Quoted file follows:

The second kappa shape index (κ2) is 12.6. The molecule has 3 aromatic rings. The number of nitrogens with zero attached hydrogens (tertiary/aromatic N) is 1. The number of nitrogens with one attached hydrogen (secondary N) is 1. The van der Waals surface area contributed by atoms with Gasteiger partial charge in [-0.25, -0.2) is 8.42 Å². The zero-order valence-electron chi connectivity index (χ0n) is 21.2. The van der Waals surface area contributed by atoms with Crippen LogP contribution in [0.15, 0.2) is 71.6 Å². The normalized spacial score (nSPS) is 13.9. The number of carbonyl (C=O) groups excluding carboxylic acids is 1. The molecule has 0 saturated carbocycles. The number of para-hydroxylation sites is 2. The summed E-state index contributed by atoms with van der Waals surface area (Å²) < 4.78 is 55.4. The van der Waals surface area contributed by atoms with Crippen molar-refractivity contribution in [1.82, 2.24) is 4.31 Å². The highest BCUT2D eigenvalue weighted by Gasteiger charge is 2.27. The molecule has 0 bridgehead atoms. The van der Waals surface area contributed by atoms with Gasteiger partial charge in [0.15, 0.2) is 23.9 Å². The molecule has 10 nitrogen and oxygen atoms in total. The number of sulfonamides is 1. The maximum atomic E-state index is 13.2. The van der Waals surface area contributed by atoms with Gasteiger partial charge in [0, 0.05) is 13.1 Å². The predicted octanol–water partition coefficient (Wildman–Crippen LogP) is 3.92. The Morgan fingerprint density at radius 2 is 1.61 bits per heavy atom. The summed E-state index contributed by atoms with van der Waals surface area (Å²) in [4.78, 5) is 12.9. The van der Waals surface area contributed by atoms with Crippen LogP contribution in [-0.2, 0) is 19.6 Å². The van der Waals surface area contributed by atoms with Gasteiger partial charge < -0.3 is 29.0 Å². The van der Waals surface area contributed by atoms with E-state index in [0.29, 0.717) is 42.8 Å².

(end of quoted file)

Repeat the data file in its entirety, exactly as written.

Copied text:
The second kappa shape index (κ2) is 12.6. The molecule has 3 aromatic rings. The number of nitrogens with zero attached hydrogens (tertiary/aromatic N) is 1. The number of nitrogens with one attached hydrogen (secondary N) is 1. The van der Waals surface area contributed by atoms with Gasteiger partial charge in [-0.25, -0.2) is 8.42 Å². The zero-order valence-electron chi connectivity index (χ0n) is 21.2. The van der Waals surface area contributed by atoms with Crippen LogP contribution in [0.15, 0.2) is 71.6 Å². The normalized spacial score (nSPS) is 13.9. The number of carbonyl (C=O) groups excluding carboxylic acids is 1. The molecule has 0 saturated carbocycles. The number of para-hydroxylation sites is 2. The summed E-state index contributed by atoms with van der Waals surface area (Å²) < 4.78 is 55.4. The van der Waals surface area contributed by atoms with Crippen molar-refractivity contribution in [1.82, 2.24) is 4.31 Å². The highest BCUT2D eigenvalue weighted by Gasteiger charge is 2.27. The molecule has 0 bridgehead atoms. The van der Waals surface area contributed by atoms with Gasteiger partial charge in [0.15, 0.2) is 23.9 Å². The molecule has 10 nitrogen and oxygen atoms in total. The number of sulfonamides is 1. The maximum atomic E-state index is 13.2. The van der Waals surface area contributed by atoms with Gasteiger partial charge in [0, 0.05) is 13.1 Å². The predicted octanol–water partition coefficient (Wildman–Crippen LogP) is 3.92. The Morgan fingerprint density at radius 2 is 1.61 bits per heavy atom. The summed E-state index contributed by atoms with van der Waals surface area (Å²) in [4.78, 5) is 12.9. The van der Waals surface area contributed by atoms with Crippen LogP contribution in [-0.2, 0) is 19.6 Å². The van der Waals surface area contributed by atoms with Gasteiger partial charge < -0.3 is 29.0 Å². The van der Waals surface area contributed by atoms with E-state index in [0.29, 0.717) is 42.8 Å².